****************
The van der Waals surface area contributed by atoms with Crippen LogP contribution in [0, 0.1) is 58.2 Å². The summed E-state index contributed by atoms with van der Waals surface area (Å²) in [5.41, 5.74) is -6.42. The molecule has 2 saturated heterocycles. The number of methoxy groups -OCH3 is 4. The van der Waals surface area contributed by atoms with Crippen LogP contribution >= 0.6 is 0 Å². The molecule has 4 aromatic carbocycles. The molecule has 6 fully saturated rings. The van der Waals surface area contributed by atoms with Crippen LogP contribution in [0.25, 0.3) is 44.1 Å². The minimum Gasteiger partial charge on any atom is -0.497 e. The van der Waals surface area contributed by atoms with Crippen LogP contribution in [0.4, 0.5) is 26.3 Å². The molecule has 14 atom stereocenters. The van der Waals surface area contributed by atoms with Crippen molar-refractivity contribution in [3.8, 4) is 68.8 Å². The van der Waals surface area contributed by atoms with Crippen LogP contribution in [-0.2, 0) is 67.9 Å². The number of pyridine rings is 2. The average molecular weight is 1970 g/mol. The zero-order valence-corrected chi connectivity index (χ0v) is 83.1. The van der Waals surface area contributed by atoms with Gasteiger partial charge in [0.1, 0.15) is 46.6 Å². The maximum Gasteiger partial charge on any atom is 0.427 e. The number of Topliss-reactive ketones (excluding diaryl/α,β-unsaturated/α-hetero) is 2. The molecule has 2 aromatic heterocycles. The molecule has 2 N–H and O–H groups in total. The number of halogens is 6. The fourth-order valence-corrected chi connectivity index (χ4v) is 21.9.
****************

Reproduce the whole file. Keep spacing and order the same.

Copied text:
The van der Waals surface area contributed by atoms with Crippen LogP contribution in [0, 0.1) is 58.2 Å². The summed E-state index contributed by atoms with van der Waals surface area (Å²) in [5.41, 5.74) is -6.42. The molecule has 2 saturated heterocycles. The number of methoxy groups -OCH3 is 4. The van der Waals surface area contributed by atoms with Crippen LogP contribution >= 0.6 is 0 Å². The molecule has 4 aromatic carbocycles. The molecule has 6 fully saturated rings. The van der Waals surface area contributed by atoms with Crippen LogP contribution in [0.25, 0.3) is 44.1 Å². The minimum Gasteiger partial charge on any atom is -0.497 e. The van der Waals surface area contributed by atoms with Crippen LogP contribution in [0.4, 0.5) is 26.3 Å². The molecule has 14 atom stereocenters. The van der Waals surface area contributed by atoms with Crippen molar-refractivity contribution in [3.8, 4) is 68.8 Å². The van der Waals surface area contributed by atoms with Crippen LogP contribution in [-0.2, 0) is 67.9 Å². The number of pyridine rings is 2. The average molecular weight is 1970 g/mol. The zero-order valence-corrected chi connectivity index (χ0v) is 83.1. The van der Waals surface area contributed by atoms with Gasteiger partial charge in [0.1, 0.15) is 46.6 Å². The maximum Gasteiger partial charge on any atom is 0.427 e. The number of Topliss-reactive ketones (excluding diaryl/α,β-unsaturated/α-hetero) is 2. The molecule has 2 aromatic heterocycles. The molecule has 2 N–H and O–H groups in total. The number of halogens is 6. The fourth-order valence-corrected chi connectivity index (χ4v) is 21.9.